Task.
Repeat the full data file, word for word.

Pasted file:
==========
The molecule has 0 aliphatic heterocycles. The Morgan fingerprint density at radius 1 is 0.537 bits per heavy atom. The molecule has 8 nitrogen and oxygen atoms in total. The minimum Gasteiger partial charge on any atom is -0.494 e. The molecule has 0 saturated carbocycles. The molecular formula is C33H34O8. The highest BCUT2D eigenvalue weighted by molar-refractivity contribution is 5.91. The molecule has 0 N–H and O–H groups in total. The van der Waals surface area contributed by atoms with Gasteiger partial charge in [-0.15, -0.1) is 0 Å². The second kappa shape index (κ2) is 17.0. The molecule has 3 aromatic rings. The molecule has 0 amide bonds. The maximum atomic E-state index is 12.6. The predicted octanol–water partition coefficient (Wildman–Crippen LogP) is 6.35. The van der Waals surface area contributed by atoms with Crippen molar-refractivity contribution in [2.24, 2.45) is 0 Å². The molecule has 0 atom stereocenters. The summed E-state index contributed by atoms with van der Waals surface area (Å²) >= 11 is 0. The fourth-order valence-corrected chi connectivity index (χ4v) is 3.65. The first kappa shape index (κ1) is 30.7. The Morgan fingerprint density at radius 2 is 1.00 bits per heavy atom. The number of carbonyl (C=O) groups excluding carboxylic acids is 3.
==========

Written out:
The molecule has 0 aliphatic heterocycles. The Morgan fingerprint density at radius 1 is 0.537 bits per heavy atom. The molecule has 8 nitrogen and oxygen atoms in total. The minimum Gasteiger partial charge on any atom is -0.494 e. The molecule has 0 saturated carbocycles. The molecular formula is C33H34O8. The highest BCUT2D eigenvalue weighted by molar-refractivity contribution is 5.91. The molecule has 0 N–H and O–H groups in total. The van der Waals surface area contributed by atoms with Gasteiger partial charge in [-0.15, -0.1) is 0 Å². The second kappa shape index (κ2) is 17.0. The molecule has 3 aromatic rings. The molecule has 0 amide bonds. The maximum atomic E-state index is 12.6. The predicted octanol–water partition coefficient (Wildman–Crippen LogP) is 6.35. The van der Waals surface area contributed by atoms with Crippen molar-refractivity contribution in [2.24, 2.45) is 0 Å². The molecule has 0 atom stereocenters. The summed E-state index contributed by atoms with van der Waals surface area (Å²) >= 11 is 0. The fourth-order valence-corrected chi connectivity index (χ4v) is 3.65. The first kappa shape index (κ1) is 30.7. The Morgan fingerprint density at radius 2 is 1.00 bits per heavy atom. The number of carbonyl (C=O) groups excluding carboxylic acids is 3.